Post by Soren Larsen Post by Peter Alaca Post by Peter Alaca Post by Peter Alaca
"A real gem of a find
A ROYAL Anglo-Saxon cemetery with some of the
finest gold jewellery to be found in Britain has been
discovered in the North-East.
The 109 burials arranged in a rectangular pattern and
dating from around the middle of the Seventh Century,
have been unearthed on farmland near Loftus on Teesside.
"This is the only known Anglo-Saxon royal burial site in
the North of England. It is the most dramatic find of
Anglo-Saxon material for generations - certainly something
to get Beowulf excited about," said Robin Daniels,
archaeological officer with Hartlepool-based Teesside
What is mystifying archaeologists is that the sumptuous
gems are all of a style found in the south of England.
The speculation is that the royals buried on Teesside are
linked to the Kentish princess Ethelburga, who travelled
north to marry Edwin, King of Northumbria."
Post by Soren Larsen Post by Peter Alaca Post by Peter Alaca
The article say that "Mr Daniels said that one of several gold pendants
found was comparable to the famous Sutton Hoo treasure find. "Nothing like
this pendant has been found in this country and we are struggling to find a
European parallel," IF they refer to those on the photo there are at least
some comparable artifact works, one found in Skane and one in
Vendel(Uppland) and some in an area from Skönberg to Grebo. (In one of the
places English coin from 9th and 10th century been found).
Where can we find those 'comparable artefacts' illustrated?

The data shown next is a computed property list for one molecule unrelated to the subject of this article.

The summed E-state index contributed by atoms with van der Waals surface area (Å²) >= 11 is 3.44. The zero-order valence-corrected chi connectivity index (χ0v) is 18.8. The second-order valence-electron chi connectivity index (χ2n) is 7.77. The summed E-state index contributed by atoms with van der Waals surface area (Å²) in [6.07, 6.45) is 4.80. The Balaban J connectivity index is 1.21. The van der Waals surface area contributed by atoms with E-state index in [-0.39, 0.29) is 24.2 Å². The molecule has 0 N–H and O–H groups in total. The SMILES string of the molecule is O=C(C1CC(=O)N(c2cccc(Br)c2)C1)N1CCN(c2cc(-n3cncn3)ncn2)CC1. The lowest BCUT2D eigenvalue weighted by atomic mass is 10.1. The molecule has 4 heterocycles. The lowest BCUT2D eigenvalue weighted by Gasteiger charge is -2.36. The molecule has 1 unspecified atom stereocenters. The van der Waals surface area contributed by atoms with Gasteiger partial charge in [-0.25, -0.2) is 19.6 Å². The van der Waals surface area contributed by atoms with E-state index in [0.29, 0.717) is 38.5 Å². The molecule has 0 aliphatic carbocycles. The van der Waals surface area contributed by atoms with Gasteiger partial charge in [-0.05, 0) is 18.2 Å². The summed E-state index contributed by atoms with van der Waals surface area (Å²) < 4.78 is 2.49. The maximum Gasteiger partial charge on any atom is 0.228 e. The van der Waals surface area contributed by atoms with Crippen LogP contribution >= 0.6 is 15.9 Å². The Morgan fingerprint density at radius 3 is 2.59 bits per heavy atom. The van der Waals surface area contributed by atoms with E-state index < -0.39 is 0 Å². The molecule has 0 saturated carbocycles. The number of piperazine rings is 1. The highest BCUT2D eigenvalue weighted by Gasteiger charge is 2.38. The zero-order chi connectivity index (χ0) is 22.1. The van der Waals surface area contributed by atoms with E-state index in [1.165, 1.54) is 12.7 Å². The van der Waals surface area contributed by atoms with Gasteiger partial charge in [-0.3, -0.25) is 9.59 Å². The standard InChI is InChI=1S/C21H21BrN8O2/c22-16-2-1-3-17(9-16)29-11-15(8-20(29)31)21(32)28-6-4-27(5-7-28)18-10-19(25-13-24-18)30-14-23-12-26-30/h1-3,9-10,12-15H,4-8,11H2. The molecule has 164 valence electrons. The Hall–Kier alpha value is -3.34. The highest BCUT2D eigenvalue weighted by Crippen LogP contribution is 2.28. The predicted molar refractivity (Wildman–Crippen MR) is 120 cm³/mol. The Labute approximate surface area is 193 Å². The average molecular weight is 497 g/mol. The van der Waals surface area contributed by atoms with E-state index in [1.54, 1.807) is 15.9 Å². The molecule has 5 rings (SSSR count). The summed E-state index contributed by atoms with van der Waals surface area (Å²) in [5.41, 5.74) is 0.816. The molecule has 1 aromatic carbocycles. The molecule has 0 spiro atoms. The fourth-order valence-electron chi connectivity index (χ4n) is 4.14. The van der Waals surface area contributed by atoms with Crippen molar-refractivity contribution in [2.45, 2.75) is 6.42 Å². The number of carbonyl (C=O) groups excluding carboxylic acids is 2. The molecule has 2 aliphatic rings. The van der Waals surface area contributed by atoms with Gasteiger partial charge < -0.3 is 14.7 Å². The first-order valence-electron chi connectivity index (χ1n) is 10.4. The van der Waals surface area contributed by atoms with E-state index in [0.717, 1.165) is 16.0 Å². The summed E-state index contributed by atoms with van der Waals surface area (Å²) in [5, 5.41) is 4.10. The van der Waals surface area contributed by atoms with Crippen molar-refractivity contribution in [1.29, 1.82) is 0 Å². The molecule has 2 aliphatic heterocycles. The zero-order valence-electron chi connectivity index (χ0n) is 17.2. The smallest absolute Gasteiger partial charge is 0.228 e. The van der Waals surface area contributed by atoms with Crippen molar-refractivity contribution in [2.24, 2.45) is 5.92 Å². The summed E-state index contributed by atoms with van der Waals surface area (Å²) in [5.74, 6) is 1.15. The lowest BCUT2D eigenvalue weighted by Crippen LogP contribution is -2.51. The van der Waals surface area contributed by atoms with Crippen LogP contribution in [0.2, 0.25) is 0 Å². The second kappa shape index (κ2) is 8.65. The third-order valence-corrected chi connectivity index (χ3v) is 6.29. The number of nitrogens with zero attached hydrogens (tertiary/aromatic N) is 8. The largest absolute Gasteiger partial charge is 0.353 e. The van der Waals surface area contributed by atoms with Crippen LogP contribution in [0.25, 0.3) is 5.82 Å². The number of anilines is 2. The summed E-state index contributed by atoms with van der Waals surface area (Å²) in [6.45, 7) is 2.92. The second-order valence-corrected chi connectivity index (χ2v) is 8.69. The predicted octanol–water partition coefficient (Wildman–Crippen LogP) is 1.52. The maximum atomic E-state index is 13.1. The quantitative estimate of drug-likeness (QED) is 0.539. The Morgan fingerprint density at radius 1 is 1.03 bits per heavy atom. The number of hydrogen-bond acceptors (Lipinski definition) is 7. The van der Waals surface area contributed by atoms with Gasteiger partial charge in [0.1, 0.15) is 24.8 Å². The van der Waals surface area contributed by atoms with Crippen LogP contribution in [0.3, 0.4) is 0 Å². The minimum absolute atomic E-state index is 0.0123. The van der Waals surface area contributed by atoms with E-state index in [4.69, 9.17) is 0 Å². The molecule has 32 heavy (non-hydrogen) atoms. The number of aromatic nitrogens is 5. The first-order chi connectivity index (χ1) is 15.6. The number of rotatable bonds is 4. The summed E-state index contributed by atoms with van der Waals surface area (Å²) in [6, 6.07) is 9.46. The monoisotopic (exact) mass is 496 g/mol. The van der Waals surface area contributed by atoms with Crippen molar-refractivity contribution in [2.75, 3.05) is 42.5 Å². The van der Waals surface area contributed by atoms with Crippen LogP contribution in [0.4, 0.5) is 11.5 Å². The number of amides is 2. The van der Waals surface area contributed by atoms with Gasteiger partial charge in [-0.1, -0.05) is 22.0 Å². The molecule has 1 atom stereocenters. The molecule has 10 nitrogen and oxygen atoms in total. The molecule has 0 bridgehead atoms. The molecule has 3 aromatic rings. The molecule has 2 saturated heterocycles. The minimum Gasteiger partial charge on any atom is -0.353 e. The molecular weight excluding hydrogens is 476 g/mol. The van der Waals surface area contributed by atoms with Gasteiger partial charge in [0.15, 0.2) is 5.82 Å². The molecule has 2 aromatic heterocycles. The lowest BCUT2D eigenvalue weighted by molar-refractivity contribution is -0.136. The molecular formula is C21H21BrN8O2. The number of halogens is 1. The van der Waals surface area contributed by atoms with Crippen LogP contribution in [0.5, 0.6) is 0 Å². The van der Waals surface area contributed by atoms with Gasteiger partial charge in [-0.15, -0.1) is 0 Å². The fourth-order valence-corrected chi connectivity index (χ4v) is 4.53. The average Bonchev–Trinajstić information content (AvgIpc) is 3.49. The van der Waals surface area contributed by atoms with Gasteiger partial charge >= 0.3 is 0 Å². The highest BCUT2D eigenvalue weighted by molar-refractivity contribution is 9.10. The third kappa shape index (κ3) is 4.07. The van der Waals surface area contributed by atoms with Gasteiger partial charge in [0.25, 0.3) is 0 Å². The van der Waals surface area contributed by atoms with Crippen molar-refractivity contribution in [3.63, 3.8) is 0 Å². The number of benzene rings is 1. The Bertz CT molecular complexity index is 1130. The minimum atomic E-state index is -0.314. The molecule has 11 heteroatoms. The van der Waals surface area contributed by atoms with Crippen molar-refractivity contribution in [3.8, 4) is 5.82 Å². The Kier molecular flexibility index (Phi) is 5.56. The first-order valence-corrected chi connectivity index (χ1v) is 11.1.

I'm guessing that the pendant in question is the cloisonne thingie.
IN one of the cases, since the article compared with Sutton-Hoo it's highly
relevant, there is a photo of the sword-'button' (Alan? is that the correct
word for 'svärdknapp'? photos can be found in more than one English of the
works re. Sutton-Hoo comparing that with the finding in Vendel and the other
way round. (I can't go into the room where one of the books is in this. A
In the case of Skane the easiest thing is starting with the ref. to the
golden and silver artifacts in question is presented by Märtha Strömberg in
a small popular-archaeology book "Järnåldersguld i Skåne, Lund 1963 " The
artifacts found are among other gilden silver with niello-inlay artifacts
from expensive horse bridles, saddles and warman's armoury + weapons. Found
during excavations along a line from Sösdala to Häglinge (Ringsjön). Dated
to 5th century.
In the Östergötland cases some can be read about in works of Cnattingius
Bengt; Harald Stale's and other old archaeologists works. The artifacts in
question swords and warman's armoury found in Skärkind's and Skönberga's
parish from late 19th century.Where the artifacts are to be found now, I
can't remember from my notes.
Post by Soren Larsen
It is certainly not without parralel in Europe but
it absolutely an indicator of the presence of high level people when
found in a germanic context.
Not as exclusive as the Golden necklaces from Migration Age found in
Västergötland, Östergötland and Tjust, Småland.
But still good high level work.
Comparable with SHM3163 found in Kville, Bohuslän:
more of those findings can be seen here:
Comparable also with SHM32480 found in Spelvik, Södermanland:
Also comparable with SHM6295 found on island Gotland:
For further comparing you also can look closer on the artifacts from Vendel.
With closer I mean starting by looking at enlarged photos of the findings
Bronze as well as gilden and gold artifacts to look closer at:
More for those who can read and write a Swedish to be found in
http://mis.historiska.se/mis/sok/sok.asp?qtype=bild of course chosing
accurate Swedish word to help the search.
Some of the artifacts found during excavation form late 18th to mid 20th
century are unfortunalty not to be found i Statens Historiska Museums
photoarchieve. Reasons might in some cases be that they got lost over the
years or that they are privately owned.